Nobody who has ever spent more than about 20 minutes with me could ever doubt that I’m an emotional person. I hide it with work stuff so that’s a possible exception,  but even then that’s only in formal situations. A wise woman once told me that the closer you can be to your true self at work, the happier you’ll be, and the truth of this is demonstrable in my own life so I don’t pretend to be a robot. But I do try and apply logic to my feelings, and when I have a (negative) emotional response to another person I do some work to unpick it and work out why I may have had that response. We all feel things that we shouldn’t act on. My issue is not acting on one particular emotional response, and that’s anger. Not anger at people I love, when I will do the work that I just described and try to work out whether my response is fair and- probably more to the point- appropriate to the situation. My impulse control is tested when the anger is directed at strangers.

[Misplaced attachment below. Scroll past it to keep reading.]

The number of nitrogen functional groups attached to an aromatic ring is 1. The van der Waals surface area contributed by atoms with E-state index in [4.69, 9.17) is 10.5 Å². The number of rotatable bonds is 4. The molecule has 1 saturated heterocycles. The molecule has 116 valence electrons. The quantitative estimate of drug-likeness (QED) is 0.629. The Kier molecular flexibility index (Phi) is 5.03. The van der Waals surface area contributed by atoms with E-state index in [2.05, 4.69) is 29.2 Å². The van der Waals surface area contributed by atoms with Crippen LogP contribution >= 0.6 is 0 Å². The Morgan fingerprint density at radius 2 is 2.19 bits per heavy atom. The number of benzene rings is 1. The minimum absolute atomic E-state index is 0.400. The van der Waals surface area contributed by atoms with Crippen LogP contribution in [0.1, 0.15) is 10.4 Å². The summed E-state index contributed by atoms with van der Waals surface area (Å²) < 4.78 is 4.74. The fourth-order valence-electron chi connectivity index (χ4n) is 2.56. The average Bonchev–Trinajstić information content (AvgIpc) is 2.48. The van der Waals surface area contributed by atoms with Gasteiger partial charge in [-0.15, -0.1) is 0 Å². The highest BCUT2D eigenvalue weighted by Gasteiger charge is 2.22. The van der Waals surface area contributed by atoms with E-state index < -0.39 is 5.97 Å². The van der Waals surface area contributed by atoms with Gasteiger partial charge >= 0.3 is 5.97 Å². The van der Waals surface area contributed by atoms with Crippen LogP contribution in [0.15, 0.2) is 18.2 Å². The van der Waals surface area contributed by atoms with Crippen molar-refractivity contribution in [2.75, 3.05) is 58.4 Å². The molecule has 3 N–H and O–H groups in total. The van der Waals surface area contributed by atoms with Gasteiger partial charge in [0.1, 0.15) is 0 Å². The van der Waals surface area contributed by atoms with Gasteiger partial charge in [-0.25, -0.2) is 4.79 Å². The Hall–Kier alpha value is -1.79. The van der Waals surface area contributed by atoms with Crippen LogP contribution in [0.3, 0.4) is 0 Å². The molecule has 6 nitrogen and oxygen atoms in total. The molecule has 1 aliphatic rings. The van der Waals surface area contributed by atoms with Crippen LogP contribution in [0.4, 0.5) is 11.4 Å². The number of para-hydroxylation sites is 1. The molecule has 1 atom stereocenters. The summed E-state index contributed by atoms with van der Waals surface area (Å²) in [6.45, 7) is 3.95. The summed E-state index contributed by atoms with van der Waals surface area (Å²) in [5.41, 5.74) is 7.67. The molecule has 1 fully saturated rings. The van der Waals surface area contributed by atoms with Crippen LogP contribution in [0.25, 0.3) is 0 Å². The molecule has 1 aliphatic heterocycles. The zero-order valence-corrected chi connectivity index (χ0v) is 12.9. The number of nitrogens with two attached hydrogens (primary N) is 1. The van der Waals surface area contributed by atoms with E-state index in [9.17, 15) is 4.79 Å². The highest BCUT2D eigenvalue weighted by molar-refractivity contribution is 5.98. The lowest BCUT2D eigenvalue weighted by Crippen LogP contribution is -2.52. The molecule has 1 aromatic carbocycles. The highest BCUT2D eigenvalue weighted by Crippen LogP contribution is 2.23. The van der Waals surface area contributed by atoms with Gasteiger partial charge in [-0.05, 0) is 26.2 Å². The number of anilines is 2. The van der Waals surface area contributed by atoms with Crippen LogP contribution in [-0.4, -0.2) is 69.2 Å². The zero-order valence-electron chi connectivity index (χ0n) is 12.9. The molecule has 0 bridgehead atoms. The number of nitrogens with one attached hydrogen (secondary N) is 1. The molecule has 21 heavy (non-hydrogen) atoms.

This is a really hard thing to describe because I think it makes me sound like a horrible, horrible person. And I am ashamed of my reactions when I feel that sharp flash of anger. It’s genuine shame that I feel. So often, the anger I feel is because a person- quite often on public transport- is not acting with the care, attention, and consideration that I think they should and that I consider myself to be exhibiting. It’s a theme in my emotional life that I can feel that other people aren’t trying as hard as I am, but I realise it’s unreasonable to feel that way with my loved ones because a) don’t ask people to be grateful for things you’ve done that they didn’t ask for; and b) you have no way of knowing how much effort someone is making! They might be making a hundred tiny decisions in your best interest every day and you wouldn’t know.